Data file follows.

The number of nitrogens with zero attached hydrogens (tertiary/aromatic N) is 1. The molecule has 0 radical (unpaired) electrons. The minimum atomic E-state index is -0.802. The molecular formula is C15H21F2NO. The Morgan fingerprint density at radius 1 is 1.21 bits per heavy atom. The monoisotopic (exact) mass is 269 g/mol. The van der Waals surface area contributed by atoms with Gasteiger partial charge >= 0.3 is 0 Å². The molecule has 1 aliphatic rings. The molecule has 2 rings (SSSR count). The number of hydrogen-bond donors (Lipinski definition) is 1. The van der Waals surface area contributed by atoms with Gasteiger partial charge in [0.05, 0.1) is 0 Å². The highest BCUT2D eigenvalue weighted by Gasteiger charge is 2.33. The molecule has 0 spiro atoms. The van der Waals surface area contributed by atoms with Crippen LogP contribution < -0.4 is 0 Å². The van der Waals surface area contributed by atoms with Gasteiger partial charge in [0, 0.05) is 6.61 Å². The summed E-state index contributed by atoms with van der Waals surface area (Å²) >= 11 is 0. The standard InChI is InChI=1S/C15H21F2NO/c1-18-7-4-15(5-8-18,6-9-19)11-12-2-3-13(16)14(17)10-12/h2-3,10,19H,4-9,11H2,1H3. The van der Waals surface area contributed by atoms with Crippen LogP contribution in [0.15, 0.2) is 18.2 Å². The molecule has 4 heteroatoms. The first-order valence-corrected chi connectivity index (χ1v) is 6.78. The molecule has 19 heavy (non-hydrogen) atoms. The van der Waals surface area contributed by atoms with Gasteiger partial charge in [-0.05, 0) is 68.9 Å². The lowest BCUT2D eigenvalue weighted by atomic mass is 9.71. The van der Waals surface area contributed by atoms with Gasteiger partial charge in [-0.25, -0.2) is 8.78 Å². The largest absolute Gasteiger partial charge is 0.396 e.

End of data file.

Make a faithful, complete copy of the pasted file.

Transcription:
The number of nitrogens with zero attached hydrogens (tertiary/aromatic N) is 1. The molecule has 0 radical (unpaired) electrons. The minimum atomic E-state index is -0.802. The molecular formula is C15H21F2NO. The Morgan fingerprint density at radius 1 is 1.21 bits per heavy atom. The monoisotopic (exact) mass is 269 g/mol. The van der Waals surface area contributed by atoms with Gasteiger partial charge >= 0.3 is 0 Å². The molecule has 1 aliphatic rings. The molecule has 2 rings (SSSR count). The number of hydrogen-bond donors (Lipinski definition) is 1. The van der Waals surface area contributed by atoms with Gasteiger partial charge in [0.05, 0.1) is 0 Å². The highest BCUT2D eigenvalue weighted by Gasteiger charge is 2.33. The molecule has 0 spiro atoms. The van der Waals surface area contributed by atoms with Crippen LogP contribution < -0.4 is 0 Å². The van der Waals surface area contributed by atoms with Gasteiger partial charge in [0, 0.05) is 6.61 Å². The summed E-state index contributed by atoms with van der Waals surface area (Å²) >= 11 is 0. The standard InChI is InChI=1S/C15H21F2NO/c1-18-7-4-15(5-8-18,6-9-19)11-12-2-3-13(16)14(17)10-12/h2-3,10,19H,4-9,11H2,1H3. The van der Waals surface area contributed by atoms with Crippen LogP contribution in [0.15, 0.2) is 18.2 Å². The molecule has 4 heteroatoms. The first-order valence-corrected chi connectivity index (χ1v) is 6.78. The molecule has 19 heavy (non-hydrogen) atoms. The van der Waals surface area contributed by atoms with Gasteiger partial charge in [-0.05, 0) is 68.9 Å². The lowest BCUT2D eigenvalue weighted by atomic mass is 9.71. The van der Waals surface area contributed by atoms with Gasteiger partial charge in [-0.25, -0.2) is 8.78 Å². The largest absolute Gasteiger partial charge is 0.396 e.